So here’s what I’m getting at, the notion that reading this book clarified to me: being a body-positive feminist is hard when you’re trying to lose weight. Personally, I feel the goal doesn’t align with my values—not on the surface anyway. They are two core beliefs and desires in a wrestling conflict, and neither of them wants to give up.

I can talk forever, claiming that all I want from this journey is health until I’ve run a marathon with my mouth into a smaller dress size, but—the facts are, I dream of the day I can walk into an H&M and grab one of those size 10s easily, without hunting around for the elusive size 14.

Wanting to lose weight for non-health related reasons feels like I am holding myself to a double standard. I love the body positivity movement. I love women, and people in general, who embrace what they have, and can truly look on themselves with a warm, loving light. Some days, I even see a bit of that light in myself—it just isn’t all the time. I can admit I’m delicate on the touch and go of this—one day, I’ll find inquiries about my workout routine encouraging, the next, an off-hand comment about a jacket that will fit someday has me grinding my teeth to dust.

One of my favourite Instagram accounts, run by self-proclaimed “fat femme” Jessamyn Daniels, is proof enough to me that the body is capable of some truly astounding shit at any size. 

Yet still, I look at myself in the mirror after a sweaty yoga session, or a strong run and think that my own body is not good enough—that I’m not there yet. I know we’re our own worst critics, when we need to really be nurturing and understanding of ourselves. I try to be that, but it doesn’t always work.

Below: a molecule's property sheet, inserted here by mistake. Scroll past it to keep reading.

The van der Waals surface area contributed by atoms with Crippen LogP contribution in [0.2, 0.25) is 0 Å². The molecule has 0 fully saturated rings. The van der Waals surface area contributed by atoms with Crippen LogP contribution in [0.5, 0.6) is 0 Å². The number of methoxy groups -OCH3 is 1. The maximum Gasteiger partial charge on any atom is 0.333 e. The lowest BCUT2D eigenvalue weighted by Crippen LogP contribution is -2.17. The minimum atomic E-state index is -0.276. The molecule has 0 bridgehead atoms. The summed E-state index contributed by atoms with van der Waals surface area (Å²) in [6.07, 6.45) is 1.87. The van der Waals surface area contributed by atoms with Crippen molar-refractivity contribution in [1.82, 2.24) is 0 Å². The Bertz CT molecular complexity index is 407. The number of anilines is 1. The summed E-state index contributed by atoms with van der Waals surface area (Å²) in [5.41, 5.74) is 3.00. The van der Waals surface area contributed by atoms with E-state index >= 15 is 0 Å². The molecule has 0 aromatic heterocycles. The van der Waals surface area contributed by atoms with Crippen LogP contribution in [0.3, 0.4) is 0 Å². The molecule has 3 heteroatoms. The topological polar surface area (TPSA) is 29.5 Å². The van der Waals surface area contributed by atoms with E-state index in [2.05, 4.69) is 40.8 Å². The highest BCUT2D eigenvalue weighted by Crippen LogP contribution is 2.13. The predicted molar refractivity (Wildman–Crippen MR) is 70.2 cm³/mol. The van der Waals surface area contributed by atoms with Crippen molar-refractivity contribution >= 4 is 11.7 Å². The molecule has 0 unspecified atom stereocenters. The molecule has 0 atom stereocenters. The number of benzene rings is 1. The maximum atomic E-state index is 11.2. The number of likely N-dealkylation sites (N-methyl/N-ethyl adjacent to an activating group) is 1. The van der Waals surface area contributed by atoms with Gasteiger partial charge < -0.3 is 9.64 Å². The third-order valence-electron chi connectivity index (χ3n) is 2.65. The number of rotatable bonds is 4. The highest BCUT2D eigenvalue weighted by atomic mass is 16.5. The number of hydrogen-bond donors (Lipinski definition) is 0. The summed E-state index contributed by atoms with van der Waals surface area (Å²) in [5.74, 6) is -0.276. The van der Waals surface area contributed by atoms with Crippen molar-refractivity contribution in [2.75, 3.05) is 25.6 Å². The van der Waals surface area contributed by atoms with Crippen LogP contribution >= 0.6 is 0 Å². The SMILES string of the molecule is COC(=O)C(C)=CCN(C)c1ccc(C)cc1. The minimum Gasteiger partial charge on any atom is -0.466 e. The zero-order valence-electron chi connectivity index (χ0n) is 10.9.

Worse, my lack of self body positivity folds back on me, to make even my healthy efforts seem like awful traps. Simply put, sometimes my brain makes me feel bad for making healthy choices, because I should just be happy with how I am right? How messed up is that? And it asks me, how, how, how can you walk around, hating on societal standards, when somewhere deep down, there’s a part of you pushing to conform to those standards? I’m not asking rhetorically, I genuinely have no idea. Maybe these notions and motives make me a hypocrite.

1431897224822433426The only way I’ve almost managed to square off with myself on the subject, console that these efforts aren’t destructive, is that no matter where these beauty standards came from, this is my choice. For me, feminism is about giving all women all of the options they deserve and want. If a woman chooses to stay at home and raise her children in a traditionally feminine role, it’s still a feminist decision, because she picked that path for herself.

Similarly, I have to reason that wanting what I want for my body isn’t anti-feminist, it’s just what I want. This is my path, and I am finding the strength to walk it. If I am aware of all of the trappings of body shaming, and body standards  of society, and I’m aware that I don’t have to change—but I choose to try…

Is that feminist? Or is that compliance?